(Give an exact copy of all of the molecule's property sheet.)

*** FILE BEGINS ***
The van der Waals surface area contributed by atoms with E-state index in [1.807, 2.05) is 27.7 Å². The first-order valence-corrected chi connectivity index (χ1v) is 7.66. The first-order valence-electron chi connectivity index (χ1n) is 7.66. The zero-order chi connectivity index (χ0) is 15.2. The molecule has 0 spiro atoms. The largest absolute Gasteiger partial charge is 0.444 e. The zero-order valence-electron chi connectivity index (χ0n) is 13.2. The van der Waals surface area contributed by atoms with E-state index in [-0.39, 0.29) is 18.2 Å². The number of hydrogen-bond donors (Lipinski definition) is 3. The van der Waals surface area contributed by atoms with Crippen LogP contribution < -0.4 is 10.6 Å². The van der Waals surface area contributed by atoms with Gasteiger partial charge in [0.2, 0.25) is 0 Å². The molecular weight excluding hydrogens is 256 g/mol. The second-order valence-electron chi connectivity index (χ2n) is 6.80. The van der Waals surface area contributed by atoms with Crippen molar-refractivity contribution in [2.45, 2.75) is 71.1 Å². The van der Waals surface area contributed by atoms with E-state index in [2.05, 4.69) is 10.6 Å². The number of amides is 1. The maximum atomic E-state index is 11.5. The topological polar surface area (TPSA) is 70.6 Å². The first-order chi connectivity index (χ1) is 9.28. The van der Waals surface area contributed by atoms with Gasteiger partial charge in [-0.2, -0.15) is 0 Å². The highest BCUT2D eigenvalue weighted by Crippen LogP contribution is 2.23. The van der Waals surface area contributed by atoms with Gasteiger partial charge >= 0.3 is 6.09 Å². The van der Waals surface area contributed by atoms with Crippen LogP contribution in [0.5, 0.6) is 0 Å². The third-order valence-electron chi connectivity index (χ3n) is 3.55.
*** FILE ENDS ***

The van der Waals surface area contributed by atoms with E-state index in [1.807, 2.05) is 27.7 Å². The first-order valence-corrected chi connectivity index (χ1v) is 7.66. The first-order valence-electron chi connectivity index (χ1n) is 7.66. The zero-order chi connectivity index (χ0) is 15.2. The molecule has 0 spiro atoms. The largest absolute Gasteiger partial charge is 0.444 e. The zero-order valence-electron chi connectivity index (χ0n) is 13.2. The van der Waals surface area contributed by atoms with E-state index in [-0.39, 0.29) is 18.2 Å². The number of hydrogen-bond donors (Lipinski definition) is 3. The van der Waals surface area contributed by atoms with Crippen LogP contribution < -0.4 is 10.6 Å². The van der Waals surface area contributed by atoms with Gasteiger partial charge in [0.2, 0.25) is 0 Å². The molecular weight excluding hydrogens is 256 g/mol. The second-order valence-electron chi connectivity index (χ2n) is 6.80. The van der Waals surface area contributed by atoms with Crippen molar-refractivity contribution in [2.45, 2.75) is 71.1 Å². The van der Waals surface area contributed by atoms with E-state index in [2.05, 4.69) is 10.6 Å². The number of amides is 1. The maximum atomic E-state index is 11.5. The topological polar surface area (TPSA) is 70.6 Å². The first-order chi connectivity index (χ1) is 9.28. The van der Waals surface area contributed by atoms with Gasteiger partial charge in [-0.2, -0.15) is 0 Å². The highest BCUT2D eigenvalue weighted by Crippen LogP contribution is 2.23. The van der Waals surface area contributed by atoms with Gasteiger partial charge >= 0.3 is 6.09 Å². The van der Waals surface area contributed by atoms with Crippen LogP contribution in [0.5, 0.6) is 0 Å². The third-order valence-electron chi connectivity index (χ3n) is 3.55.